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Gardening and Chickens

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Hi there,

I am planting the following vegatables and am wondering which ones I will have to protect from my free range chickens at any stage of its development (besides harvest time for beans, cukes, tomatoes ect)

Corn, Beans, Jeserulem Artichokes, Sweet Corn, Cucumber, Tomato, Potato, Sweet Potato, Sunflower, Squash, Carrots, Parsnips

Any help would be greatly appreciated.

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All of them.

Chickens will nibble at anything. On plants like sunflowers, they aren't going to nip enough to cause much damage (to the plant), but if they nip too much on the potatoes, it could do damage to them (solanine in potato leaves is toxic).

Chickens are more attracted to colorful berries and moving bugs than they are to green leaves, so you can use that to your advantage. If the potatoes get attacked by the Colorado potato bug, the chickens will go through and clean off every last bug before they would start nipping at the leaves. I have a goodly amount of wild strawberry growing everywhere, and if I let my girls out to free range, that the the first thing they will go for -- well, unless I turn over a board that has a a lot of slugs on it.

You can chop up green tomatoes into bits and chickens will eat that, but they usually leave green tomatoes alone. As soon as they turn red, chickens will make a bee-line for any ripe tomato they can find. Corn is a problem for chickens, because they don't have fingers to strip off the husk. If they did have their fingers, then there would be one less menu item at Zaxby's. Similarly with watermelon, a green one on the ground they will pass up. But cut it in half, and they won't leave it alone until there is just a thin sheet of the rind left.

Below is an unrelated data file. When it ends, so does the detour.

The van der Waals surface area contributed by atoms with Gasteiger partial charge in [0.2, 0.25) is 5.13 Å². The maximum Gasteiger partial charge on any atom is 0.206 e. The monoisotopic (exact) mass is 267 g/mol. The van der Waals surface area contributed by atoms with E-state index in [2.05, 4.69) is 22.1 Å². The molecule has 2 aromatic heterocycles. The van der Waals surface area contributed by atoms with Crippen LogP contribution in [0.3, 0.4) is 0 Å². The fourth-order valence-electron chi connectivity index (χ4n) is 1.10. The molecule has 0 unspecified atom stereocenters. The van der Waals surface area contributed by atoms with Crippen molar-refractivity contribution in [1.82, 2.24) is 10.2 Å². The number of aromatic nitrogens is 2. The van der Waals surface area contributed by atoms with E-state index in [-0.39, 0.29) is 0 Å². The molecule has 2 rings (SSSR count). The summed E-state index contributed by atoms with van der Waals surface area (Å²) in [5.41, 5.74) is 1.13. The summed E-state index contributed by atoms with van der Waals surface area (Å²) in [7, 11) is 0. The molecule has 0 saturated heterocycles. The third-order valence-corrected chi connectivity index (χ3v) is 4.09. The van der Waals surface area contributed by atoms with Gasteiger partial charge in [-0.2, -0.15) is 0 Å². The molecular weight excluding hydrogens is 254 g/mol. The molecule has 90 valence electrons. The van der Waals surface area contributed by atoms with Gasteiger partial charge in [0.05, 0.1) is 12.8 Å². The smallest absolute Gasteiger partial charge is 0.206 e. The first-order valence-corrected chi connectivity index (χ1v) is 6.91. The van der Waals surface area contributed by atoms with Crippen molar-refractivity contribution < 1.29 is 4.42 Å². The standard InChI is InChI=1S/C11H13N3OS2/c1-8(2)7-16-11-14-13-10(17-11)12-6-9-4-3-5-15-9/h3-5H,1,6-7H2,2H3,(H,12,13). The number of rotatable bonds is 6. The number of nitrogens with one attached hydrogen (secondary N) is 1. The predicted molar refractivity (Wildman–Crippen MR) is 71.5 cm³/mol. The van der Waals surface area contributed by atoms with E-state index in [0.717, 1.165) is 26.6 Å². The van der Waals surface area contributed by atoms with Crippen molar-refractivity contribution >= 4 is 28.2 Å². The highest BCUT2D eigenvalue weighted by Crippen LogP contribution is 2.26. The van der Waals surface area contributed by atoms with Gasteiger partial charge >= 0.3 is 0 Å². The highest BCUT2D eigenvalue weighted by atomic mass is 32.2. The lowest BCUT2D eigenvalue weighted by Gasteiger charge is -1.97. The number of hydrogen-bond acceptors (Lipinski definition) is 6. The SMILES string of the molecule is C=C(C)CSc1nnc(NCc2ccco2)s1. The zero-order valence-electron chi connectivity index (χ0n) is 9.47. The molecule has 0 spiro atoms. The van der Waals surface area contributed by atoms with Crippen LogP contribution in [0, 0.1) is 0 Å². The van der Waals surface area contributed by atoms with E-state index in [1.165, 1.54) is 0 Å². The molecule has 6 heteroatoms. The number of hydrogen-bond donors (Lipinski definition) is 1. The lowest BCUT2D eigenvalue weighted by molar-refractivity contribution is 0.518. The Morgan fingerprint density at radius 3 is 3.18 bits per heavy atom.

Sweet potato vines make good chicken fodder, but it is not one of their favorites. At harvest time, I usually pile up the sweet potato vines and run over them with the lawn mower before I empty the bag in the chicken pen, then they find lots to pick and scratch at.
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Location: Fennville MI
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Yeah. Even if the chickens are not interested in eating the young plants, their habit of scratching at the soil means incidental damage that can wipe out seedlings and give mature plants a pretty good beating. Last year my hens had free range through our vegetable garden beds. This year they do not, I learned that lesson

In the future, I hope to get to a place where the chickens can have access to walkways through the garden, same as I do, but Not into the garden. This would allow them to intercept insect pests and help keep the walkways from being weed growing preserves, I think. and, of course, after harvest the rules change again. This spring I have had my hens working over some of my garden beds, mixing up the mulch, cleaning out the bugs, lightly tilling the soil and adding their fertilizer to the mix to prepare the beds for planting.

Hopefully this will give me good results.
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